Nowhere To Run
The crime scenes are horrifying: the victims arranged with deliberate care, posed to appear alive despite their agonized last moments and the shocking nature of their deaths.
No Place To Hide
Chattanooga grief counselor Audrey Sherrod moonlights for the local police. It’s clear to her, and to Special Agent J.D. Cass, that the murders are the work of a deranged serial killer. At first, the only link is the victims’ similar physical appearance. But then another connection emerges, tying them to a long-ago series of horrifying crimes Audrey hoped would never resurface—crimes that hit all too close to home.
No Time To Cry
Each grisly new discovery proves the past has not been forgotten, and the worst is yet to come. Audrey went looking for the truth and she’s about to find it…and it will be more twisted and more terrifying than she ever imagined…
Praise for the novels of Beverly Barton
“Masterful!” –Linda Howard, New York Times bestselling author on Cold Hearted
“A powerful story that kept me up very late—with all the lights on.”
--Kay Hooper, New York Times bestselling author on As Good as Dead
Thirty years ago
The Humpty-Dumpty night-light cast a soft, honey-white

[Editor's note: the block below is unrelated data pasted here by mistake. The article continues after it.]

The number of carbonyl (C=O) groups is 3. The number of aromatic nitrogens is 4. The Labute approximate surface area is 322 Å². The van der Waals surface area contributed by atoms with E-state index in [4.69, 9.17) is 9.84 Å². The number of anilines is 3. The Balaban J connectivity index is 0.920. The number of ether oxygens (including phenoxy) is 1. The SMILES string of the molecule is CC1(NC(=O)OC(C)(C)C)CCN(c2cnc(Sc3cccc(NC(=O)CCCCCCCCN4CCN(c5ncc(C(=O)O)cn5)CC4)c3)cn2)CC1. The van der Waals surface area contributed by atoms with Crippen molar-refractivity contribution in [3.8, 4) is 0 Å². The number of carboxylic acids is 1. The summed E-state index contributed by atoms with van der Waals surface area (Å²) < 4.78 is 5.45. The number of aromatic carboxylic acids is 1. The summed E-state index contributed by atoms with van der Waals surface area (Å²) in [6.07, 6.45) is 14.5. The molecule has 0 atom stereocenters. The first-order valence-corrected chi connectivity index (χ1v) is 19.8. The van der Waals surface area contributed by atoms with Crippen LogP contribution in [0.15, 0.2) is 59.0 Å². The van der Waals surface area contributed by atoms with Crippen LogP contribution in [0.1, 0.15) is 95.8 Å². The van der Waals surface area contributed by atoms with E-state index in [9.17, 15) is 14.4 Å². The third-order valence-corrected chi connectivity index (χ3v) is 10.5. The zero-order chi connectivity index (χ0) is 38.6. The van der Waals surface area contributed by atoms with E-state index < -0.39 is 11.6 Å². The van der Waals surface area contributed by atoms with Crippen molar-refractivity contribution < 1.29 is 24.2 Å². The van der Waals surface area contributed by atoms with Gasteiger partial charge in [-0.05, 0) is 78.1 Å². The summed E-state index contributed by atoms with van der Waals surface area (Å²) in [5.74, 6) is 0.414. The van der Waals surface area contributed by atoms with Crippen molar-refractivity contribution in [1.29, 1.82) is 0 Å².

glow over the nursery, from the 5' x 7' Mother Goose rug on
the wooden floor to the fluffy clouds painted on the ceiling.
A large Raggedy Andy doll, with a mop of red hair and a
perpetual smile, sat atop a brightly decorated toy box in the
corner. Billowy blue and white gingham curtains covered
the double windows that overlooked the backyard, and a
matching gingham quilt, neatly folded, lay at the foot of the
baby bed in the center of the small room.
Humming quietly, Regina Bennett sat in the white spindle
rocking chair, her precious little Cody asleep in her
arms. Even in sleep, he still clutched his favorite toy, a little
yellow teddy bear. Earlier that evening, he had been terribly
fussy, crying incessantly, the sound of his pitiful gulping
sobs breaking her heart. But after she had given him his
medication, he had gradually quieted and gone to sleep.
But for how long? An hour? Two hours? The medication’s
effects seemed to wear off more quickly with each passing
day. Eventually, the medication wouldn’t ease his pain.
She brushed aside his damp blond curls, leaned down,
and kissed his warm forehead. Before the chemotherapy
treatments, his hair had been thick and shiny, but the new
growth was thin and dull. “You won’t suffer anymore, my
precious darling. Mommy promises.”
Rocking back and forth, she cuddled Cody protectively
against her breast. Still humming “Hush Little Baby,” an old
Southern lullaby, Regina slid her hand down to the side of
the rocker and grasped the small pillow she had placed there
earlier that evening.
“Mommy loves her little boy. Mommy’s going to do
what’s best for you.”
Regina lifted the pillow off the floor.
Tears misting her eyes.
“Hush, little baby, don’t you cry.”
Regina laid the handmade pillow over her son’s nose and
mouth. Tears seeped from the corners of her eyes and cascaded
down either side of her face. She pressed her hand in
the center of the pillow and held it in place until she was certain
Cody was at peace. She lifted the pillow, tossed it aside,
and looked at her tiny two-year-old son.
No more pain. No more suffering.